mnuez said...

T'would appear to me that the single, defining crime in the matter is the tremendous discrepancy afforded by the law between people of means and people without them.

Race is not the issue and never has been. Rich blacks get treated like rich whites and poor blacks get treated like poor whites.

Prosecutorial zealotry is also a red herring inasmuch as the system of Defense is just as guilty. A rich man gets the best justice money can buy regardless of whether he's on the prosecuting end or the defensive end.

The facts simply are that when you're rich you have a damn fine chance of being cleared of a crime that you did indeed commit as well as of "getting your man" in having charges pressed against an enemy for a crime that he did NOT commit. And when you're poor you have a good chance of being maltreated by the law regardless of innocence (and this has occured with a far far greater percentage of indigent people than you could EVER imagine) and you have small chance of having your proper grievances redressed by our much praised system of "justice".

In fact, (though you'll likely think I'm WAY over-reacting - simply because you haven't experienced this first-hand) I consider the current policing and justice system to be so corrupted against the deserved justice of the poor that a violent revolution would not be morally wrong. I desire no such revolution and I believe that it would cause much evil and practically no good - but I'd consider such a revolution to be entirely morally understandable.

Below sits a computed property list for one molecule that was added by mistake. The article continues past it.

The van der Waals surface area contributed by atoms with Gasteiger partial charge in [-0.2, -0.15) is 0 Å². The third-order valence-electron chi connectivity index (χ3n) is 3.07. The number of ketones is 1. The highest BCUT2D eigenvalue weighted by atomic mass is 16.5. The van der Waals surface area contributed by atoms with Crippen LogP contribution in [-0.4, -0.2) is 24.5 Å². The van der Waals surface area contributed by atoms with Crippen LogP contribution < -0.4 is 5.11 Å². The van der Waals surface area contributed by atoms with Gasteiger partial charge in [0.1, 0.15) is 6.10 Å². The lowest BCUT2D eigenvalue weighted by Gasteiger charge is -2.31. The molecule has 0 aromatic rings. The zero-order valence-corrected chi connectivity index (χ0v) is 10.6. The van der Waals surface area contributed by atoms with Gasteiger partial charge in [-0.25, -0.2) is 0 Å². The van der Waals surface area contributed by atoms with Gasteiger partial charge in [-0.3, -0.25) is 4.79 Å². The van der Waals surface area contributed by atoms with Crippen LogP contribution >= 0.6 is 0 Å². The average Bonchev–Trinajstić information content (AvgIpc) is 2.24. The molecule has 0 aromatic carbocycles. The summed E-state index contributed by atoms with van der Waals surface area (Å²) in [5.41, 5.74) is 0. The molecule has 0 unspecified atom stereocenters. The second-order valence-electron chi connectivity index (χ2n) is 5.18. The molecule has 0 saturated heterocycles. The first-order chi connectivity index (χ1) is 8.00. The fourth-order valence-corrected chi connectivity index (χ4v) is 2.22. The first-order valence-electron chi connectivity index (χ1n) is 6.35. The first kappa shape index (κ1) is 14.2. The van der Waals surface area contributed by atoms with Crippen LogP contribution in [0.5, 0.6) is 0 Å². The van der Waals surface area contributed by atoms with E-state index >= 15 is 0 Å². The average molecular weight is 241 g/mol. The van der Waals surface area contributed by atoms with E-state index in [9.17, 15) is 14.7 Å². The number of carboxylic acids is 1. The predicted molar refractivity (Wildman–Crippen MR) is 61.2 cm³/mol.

All the best,


Stentor said...

Nonetheless, too often the lust to put someone, anyone, behind bars leads to illegal activity that needs to be punished.

I imagine there is a high proportion of cases where the prosecutors are sure they've got the right guy, but they (wrongly) see the system as grossly biased against them (e.g. the need to prove things "beyond a reasonable doubt"), so they engage in unethical conduct to get *this guy* (not just "someone, anyone") behind bars.